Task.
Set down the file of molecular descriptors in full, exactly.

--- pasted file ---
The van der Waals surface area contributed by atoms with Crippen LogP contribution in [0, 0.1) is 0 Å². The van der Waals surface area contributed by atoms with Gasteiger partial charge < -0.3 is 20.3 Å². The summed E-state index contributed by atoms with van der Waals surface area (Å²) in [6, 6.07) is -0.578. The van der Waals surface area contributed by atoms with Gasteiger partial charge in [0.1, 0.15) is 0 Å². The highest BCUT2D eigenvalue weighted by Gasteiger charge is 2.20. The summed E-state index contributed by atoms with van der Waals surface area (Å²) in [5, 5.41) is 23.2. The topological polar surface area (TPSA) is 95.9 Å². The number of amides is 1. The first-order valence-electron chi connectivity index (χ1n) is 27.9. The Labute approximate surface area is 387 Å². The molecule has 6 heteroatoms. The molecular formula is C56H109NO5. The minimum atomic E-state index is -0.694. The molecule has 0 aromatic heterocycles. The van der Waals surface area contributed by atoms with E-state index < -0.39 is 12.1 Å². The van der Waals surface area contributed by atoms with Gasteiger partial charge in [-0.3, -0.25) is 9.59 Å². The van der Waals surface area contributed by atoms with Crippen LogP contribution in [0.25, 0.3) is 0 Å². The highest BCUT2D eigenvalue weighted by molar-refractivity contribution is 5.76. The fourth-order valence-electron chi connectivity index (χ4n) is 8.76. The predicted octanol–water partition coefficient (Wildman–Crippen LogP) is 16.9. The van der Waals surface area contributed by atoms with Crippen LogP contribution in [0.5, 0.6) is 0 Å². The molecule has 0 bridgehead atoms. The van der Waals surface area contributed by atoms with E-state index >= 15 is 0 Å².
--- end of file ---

The van der Waals surface area contributed by atoms with Crippen LogP contribution in [0, 0.1) is 0 Å². The van der Waals surface area contributed by atoms with Gasteiger partial charge < -0.3 is 20.3 Å². The summed E-state index contributed by atoms with van der Waals surface area (Å²) in [6, 6.07) is -0.578. The van der Waals surface area contributed by atoms with Gasteiger partial charge in [0.1, 0.15) is 0 Å². The highest BCUT2D eigenvalue weighted by Gasteiger charge is 2.20. The summed E-state index contributed by atoms with van der Waals surface area (Å²) in [5, 5.41) is 23.2. The topological polar surface area (TPSA) is 95.9 Å². The number of amides is 1. The first-order valence-electron chi connectivity index (χ1n) is 27.9. The Labute approximate surface area is 387 Å². The molecule has 6 heteroatoms. The molecular formula is C56H109NO5. The minimum atomic E-state index is -0.694. The molecule has 0 aromatic heterocycles. The van der Waals surface area contributed by atoms with E-state index < -0.39 is 12.1 Å². The van der Waals surface area contributed by atoms with Gasteiger partial charge in [-0.3, -0.25) is 9.59 Å². The van der Waals surface area contributed by atoms with Crippen LogP contribution in [0.25, 0.3) is 0 Å². The highest BCUT2D eigenvalue weighted by molar-refractivity contribution is 5.76. The fourth-order valence-electron chi connectivity index (χ4n) is 8.76. The predicted octanol–water partition coefficient (Wildman–Crippen LogP) is 16.9. The van der Waals surface area contributed by atoms with Crippen LogP contribution in [0.5, 0.6) is 0 Å². The molecule has 0 bridgehead atoms. The van der Waals surface area contributed by atoms with E-state index >= 15 is 0 Å².